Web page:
Taste: Clear, crisp, and with a light fruity undertone
Temperature: Best enjoyed cold, but not straight from the fridge. Around 12°C is perfect.
Price (720 ml): From 1,650 yen (Dassai Junmai Ginjo 45)
Online Store: No - List of worldwide and Japanese retailers stocking Dassai can be found here
Website (JP): https://www.asahishuzo.ne.jp/
Website (Eng): https://www.asahishuzo.ne.jp/en/
2. Hakkaisan (Hakkaisan Brewery, Niigata)
Taking advantage of the pristine water of the surrounding Japanese Alps, the crisp brews of Hakkaisan perfectly encapsulate the untainted nature of its homeland of Niigata Prefecture. While it’s common for breweries to reserve the finest ingredients and most experienced brewers for their premium lineup, Hakkaisan strives to ensure all their brews are cultivated with expert care and rigorous quality control. Even their bottom-shelf “futsushu” brew has an impressive rice polishing ratio of 60% - much higher than sake brands of a similar price. Hakkaisan are also leaders in innovation, with their "snow-aged sake" matured in a room cooled by natural snow for three years presenting the pinnacle of brewing creativity.
Taste: Crisp and slightly dry with umami flavors and a thin mouthfeel similar to water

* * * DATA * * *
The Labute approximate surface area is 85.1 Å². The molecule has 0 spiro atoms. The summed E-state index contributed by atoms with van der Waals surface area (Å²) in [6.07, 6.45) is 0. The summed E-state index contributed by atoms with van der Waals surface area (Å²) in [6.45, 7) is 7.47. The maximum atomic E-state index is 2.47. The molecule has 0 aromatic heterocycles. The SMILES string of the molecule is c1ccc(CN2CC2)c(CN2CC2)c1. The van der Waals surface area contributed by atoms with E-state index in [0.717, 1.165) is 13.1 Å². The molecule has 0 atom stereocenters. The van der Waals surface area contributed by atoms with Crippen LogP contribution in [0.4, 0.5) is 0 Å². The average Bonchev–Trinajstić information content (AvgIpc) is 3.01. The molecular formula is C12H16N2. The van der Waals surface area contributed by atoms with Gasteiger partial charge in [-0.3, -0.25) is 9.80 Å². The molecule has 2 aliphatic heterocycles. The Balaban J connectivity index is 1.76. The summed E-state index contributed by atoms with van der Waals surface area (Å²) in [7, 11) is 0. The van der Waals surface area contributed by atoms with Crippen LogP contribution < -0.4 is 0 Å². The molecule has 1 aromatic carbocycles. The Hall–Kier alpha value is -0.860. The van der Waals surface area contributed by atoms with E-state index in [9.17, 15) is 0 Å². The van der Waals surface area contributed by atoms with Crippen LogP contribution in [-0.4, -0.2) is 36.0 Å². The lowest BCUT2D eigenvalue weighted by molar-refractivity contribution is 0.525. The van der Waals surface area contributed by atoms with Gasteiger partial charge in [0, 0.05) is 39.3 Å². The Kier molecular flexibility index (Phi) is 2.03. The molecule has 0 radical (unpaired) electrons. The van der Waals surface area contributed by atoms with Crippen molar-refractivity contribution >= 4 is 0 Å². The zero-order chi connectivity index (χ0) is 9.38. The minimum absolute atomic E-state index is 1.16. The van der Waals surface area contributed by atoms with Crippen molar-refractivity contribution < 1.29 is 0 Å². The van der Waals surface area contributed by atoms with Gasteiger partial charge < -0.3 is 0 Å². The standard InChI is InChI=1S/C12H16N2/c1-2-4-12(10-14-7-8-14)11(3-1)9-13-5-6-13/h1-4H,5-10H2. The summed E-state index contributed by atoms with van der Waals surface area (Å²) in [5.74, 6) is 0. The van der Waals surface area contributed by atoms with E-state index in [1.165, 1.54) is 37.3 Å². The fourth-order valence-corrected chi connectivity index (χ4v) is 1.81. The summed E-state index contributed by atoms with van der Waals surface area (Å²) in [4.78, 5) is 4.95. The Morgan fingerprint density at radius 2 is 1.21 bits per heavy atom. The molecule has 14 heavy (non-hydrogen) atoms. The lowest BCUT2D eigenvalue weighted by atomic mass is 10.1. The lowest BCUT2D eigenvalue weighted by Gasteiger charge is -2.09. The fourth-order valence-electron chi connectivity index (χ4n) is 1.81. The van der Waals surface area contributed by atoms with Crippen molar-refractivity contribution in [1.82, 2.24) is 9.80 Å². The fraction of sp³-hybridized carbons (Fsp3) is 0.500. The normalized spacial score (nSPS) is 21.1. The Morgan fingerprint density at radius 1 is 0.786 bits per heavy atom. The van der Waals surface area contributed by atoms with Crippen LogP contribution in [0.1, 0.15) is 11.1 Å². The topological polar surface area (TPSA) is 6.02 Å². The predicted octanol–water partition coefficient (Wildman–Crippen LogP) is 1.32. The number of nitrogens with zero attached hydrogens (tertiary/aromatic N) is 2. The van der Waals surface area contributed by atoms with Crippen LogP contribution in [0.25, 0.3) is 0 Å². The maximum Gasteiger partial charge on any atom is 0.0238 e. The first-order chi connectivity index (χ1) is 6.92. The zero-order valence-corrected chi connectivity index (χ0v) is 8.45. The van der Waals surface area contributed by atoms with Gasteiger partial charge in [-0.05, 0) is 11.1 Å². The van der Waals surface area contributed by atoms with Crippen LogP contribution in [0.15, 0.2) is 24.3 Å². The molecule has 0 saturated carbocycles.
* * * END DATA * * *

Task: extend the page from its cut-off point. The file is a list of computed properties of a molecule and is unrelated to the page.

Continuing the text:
Temperature: Most of their regular brews are great hot, cold, or room temperature
Price (720 ml): From 1,257 yen (Hakkaisan Tokubetsu Honjozo)
Online Store: No - List of worldwide and Japanese retailers stocking Hakkaisan can be found here
Website (JP): https://www.hakkaisan.co.jp/sake/
Website (Eng): https://www.hakkaisan.com/
3. Kokuryu (Kokuryu Brewery, Fukui)
Often referred to as a “phantom sake brand” due to its scarcity and value, Kokuryu is one of Japan’s most coveted brews. Their eminent “Jungin” sake is brewed from rice with a respectable polishing ratio of 55% before being thoroughly fermented at low temperatures to yield a delicate, refined sake with infinite pairing possibilities. Kokuryu brewers are extremely particular about their ingredients, using only naturally-filtered water from Fukui Prefecture's Kuzuryu River and rice cultivated by farmers in the rural Ono region of eastern Fukui.
Taste: Fresh, pure, and well-balanced
Temperature: Thoroughly chilled
Price (720 ml): From 1,540 yen (Kokuryu Jungin)
Online Store: No - List of Japanese retailers stocking Kokuryu can be found here (Japanese only)
Website (JP): https://www.kokuryu.co.jp/
Website (Eng): https://www.kokuryu.co.jp/en/
4. Nabeshima (Fukuchiyo Brewery, Saga)